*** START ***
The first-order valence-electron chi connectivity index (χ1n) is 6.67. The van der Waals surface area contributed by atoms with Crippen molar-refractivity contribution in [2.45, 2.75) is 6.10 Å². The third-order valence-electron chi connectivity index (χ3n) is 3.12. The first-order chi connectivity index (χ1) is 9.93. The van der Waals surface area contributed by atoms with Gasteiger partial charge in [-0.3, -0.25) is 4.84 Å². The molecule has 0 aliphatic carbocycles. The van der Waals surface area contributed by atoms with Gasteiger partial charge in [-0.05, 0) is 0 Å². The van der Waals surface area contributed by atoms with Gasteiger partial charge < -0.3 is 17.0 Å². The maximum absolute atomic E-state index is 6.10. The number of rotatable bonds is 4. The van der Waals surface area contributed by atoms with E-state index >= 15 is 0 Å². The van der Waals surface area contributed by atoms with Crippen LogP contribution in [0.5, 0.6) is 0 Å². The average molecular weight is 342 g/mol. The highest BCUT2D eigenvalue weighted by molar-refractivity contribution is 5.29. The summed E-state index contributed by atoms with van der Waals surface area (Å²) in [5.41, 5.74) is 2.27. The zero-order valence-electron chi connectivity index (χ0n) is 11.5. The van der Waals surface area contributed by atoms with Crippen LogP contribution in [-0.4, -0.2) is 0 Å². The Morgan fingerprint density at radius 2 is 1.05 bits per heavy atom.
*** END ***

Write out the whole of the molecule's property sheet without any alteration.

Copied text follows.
The first-order valence-electron chi connectivity index (χ1n) is 6.67. The van der Waals surface area contributed by atoms with Crippen molar-refractivity contribution in [2.45, 2.75) is 6.10 Å². The third-order valence-electron chi connectivity index (χ3n) is 3.12. The first-order chi connectivity index (χ1) is 9.93. The van der Waals surface area contributed by atoms with Gasteiger partial charge in [-0.3, -0.25) is 4.84 Å². The molecule has 0 aliphatic carbocycles. The van der Waals surface area contributed by atoms with Gasteiger partial charge in [-0.05, 0) is 0 Å². The van der Waals surface area contributed by atoms with Gasteiger partial charge < -0.3 is 17.0 Å². The maximum absolute atomic E-state index is 6.10. The number of rotatable bonds is 4. The van der Waals surface area contributed by atoms with E-state index >= 15 is 0 Å². The van der Waals surface area contributed by atoms with Crippen LogP contribution in [0.5, 0.6) is 0 Å². The average molecular weight is 342 g/mol. The highest BCUT2D eigenvalue weighted by molar-refractivity contribution is 5.29. The summed E-state index contributed by atoms with van der Waals surface area (Å²) in [5.41, 5.74) is 2.27. The zero-order valence-electron chi connectivity index (χ0n) is 11.5. The van der Waals surface area contributed by atoms with Crippen LogP contribution in [-0.4, -0.2) is 0 Å². The Morgan fingerprint density at radius 2 is 1.05 bits per heavy atom.